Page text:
ANTAKI, C. and STOKOE, E., 2017. When police treat straightforward answers as uncooperative. Journal of Pragmatics, In Press.
In formal police interviews, interviewers may have institutionally mandated reasons for following up even apparently fully co-operative answers with questions that imply that the interviewee is in fact (knowingly or unknowingly) being uncooperative. From a sample of over 100 UK interviews with suspects arrested for minor offences, and 19 interviews with witnesses alleging sexual assault, we identify and analyse follow-up questions which do not presume that interviewees' apparently 'normal' answers respect the Gricean maxims of quantity, quality, relevance or manner. We identify three institutional motivations working to over-ride the normal communicative contract: to 'get the facts straight'; to prepare for later challenges; and pursue a description of events that more evidently categorizes the alleged perpetrators' behaviour as criminal.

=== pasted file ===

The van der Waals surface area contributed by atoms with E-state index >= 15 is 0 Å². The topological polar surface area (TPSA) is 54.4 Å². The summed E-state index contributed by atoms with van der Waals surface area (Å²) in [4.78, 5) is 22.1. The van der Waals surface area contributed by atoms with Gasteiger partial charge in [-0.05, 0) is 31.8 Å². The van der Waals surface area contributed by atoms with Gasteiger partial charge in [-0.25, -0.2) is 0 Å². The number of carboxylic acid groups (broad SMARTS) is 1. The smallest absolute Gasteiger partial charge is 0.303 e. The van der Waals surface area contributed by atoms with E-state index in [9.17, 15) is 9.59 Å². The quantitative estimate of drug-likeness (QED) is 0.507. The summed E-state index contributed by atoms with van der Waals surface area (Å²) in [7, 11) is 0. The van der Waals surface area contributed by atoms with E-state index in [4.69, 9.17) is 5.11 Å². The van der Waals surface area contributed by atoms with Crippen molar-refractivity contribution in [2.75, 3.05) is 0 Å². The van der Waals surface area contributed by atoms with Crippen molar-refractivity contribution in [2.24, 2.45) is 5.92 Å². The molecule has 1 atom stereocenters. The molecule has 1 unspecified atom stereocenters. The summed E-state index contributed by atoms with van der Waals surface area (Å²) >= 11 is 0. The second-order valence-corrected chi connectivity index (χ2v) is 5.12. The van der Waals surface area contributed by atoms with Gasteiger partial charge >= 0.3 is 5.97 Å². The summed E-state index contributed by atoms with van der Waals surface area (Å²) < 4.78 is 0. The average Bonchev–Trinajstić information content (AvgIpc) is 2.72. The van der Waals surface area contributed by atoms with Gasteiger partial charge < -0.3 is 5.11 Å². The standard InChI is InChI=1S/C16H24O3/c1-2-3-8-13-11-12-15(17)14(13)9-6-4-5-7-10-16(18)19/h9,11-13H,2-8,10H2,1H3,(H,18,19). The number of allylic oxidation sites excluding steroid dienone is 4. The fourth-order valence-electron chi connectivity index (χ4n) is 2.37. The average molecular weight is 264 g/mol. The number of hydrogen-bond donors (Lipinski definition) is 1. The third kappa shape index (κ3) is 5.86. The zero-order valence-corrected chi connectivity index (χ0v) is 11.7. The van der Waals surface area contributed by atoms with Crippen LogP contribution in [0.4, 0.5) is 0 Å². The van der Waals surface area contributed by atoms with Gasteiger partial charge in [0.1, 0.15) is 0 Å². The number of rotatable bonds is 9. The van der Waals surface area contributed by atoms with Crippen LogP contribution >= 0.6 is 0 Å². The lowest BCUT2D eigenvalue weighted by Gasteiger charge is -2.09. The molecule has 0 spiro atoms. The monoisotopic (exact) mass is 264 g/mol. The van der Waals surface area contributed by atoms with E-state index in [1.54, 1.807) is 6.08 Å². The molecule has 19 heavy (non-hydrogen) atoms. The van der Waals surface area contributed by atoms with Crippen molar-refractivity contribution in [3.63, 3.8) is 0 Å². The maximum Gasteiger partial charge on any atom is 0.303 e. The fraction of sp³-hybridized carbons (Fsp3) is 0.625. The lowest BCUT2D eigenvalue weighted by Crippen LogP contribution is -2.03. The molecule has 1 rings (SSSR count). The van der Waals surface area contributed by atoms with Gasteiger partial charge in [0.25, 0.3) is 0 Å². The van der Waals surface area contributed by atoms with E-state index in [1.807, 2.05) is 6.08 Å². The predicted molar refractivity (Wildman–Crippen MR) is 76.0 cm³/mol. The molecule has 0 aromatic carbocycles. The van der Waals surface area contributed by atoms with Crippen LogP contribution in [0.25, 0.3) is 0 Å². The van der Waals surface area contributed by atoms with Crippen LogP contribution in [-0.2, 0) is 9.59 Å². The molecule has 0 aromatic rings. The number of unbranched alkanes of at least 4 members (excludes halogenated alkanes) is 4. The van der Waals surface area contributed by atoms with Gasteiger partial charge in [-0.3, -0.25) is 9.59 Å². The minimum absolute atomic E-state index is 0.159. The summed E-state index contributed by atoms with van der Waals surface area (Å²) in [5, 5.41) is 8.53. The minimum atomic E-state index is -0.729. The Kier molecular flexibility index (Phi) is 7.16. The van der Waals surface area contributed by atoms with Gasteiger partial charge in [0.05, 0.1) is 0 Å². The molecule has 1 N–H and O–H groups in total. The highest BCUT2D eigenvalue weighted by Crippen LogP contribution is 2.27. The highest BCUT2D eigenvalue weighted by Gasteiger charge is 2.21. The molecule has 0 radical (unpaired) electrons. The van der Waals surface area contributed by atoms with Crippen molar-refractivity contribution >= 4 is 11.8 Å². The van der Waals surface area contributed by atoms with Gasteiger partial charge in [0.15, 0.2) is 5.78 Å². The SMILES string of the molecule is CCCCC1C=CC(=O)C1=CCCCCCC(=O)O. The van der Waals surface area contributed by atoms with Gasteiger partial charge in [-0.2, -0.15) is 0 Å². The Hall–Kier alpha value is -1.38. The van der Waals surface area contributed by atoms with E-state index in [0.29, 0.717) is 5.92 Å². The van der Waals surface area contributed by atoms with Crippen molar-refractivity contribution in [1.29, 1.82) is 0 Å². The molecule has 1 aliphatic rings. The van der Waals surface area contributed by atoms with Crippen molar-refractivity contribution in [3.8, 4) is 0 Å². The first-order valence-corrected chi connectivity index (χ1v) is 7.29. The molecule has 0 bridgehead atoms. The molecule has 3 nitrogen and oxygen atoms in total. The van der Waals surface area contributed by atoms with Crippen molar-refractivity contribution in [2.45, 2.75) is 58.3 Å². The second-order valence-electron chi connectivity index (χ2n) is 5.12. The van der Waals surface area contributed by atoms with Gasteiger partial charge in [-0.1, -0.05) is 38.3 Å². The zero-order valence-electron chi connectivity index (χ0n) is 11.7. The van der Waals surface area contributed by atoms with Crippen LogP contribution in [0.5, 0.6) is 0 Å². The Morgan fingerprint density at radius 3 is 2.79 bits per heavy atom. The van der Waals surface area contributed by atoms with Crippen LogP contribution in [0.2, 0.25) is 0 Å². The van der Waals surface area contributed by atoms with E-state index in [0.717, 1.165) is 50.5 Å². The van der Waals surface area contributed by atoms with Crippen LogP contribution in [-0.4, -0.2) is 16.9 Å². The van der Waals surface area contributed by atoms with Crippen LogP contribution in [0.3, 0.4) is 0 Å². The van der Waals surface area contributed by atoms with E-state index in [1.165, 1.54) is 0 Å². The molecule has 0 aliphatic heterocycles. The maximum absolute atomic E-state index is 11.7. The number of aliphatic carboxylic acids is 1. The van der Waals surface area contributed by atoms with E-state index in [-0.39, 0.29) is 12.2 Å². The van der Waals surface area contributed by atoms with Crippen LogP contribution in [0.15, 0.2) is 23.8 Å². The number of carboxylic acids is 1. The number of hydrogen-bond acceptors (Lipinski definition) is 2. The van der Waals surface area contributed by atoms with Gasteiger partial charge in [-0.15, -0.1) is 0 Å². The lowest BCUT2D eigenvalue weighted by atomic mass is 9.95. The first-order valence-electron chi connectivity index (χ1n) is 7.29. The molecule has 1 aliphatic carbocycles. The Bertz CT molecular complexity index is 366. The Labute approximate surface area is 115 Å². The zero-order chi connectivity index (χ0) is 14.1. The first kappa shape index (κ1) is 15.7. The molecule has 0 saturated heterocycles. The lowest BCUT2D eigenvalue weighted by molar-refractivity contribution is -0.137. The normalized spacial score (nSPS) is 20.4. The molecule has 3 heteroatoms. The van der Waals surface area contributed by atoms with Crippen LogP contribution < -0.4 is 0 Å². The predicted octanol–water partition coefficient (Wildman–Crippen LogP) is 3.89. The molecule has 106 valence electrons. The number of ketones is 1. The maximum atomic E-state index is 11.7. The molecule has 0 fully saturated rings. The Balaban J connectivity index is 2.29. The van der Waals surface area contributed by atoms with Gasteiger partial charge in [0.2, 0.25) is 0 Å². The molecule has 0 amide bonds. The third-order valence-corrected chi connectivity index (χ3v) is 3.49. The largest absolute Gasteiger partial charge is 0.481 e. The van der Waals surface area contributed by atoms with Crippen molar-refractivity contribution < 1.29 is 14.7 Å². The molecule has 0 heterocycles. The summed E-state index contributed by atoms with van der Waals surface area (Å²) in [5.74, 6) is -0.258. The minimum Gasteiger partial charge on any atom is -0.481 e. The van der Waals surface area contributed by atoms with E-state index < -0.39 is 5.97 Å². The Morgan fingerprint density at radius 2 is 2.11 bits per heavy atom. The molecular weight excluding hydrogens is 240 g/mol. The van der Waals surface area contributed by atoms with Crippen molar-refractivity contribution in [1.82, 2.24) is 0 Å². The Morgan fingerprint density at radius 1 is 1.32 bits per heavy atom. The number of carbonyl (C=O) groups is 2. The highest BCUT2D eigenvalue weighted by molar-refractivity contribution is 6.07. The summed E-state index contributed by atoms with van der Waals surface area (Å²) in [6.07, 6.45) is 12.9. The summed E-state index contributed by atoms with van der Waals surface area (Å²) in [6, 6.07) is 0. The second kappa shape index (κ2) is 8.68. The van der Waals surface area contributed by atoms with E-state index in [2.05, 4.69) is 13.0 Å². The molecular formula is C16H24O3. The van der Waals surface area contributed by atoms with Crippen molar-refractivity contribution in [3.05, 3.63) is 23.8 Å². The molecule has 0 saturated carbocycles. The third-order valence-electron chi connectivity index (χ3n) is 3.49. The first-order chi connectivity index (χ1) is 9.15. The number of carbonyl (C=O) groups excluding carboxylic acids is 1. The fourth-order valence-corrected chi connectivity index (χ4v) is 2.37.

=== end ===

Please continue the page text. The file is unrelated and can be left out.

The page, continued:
This paper is closed access until 18 months after publication.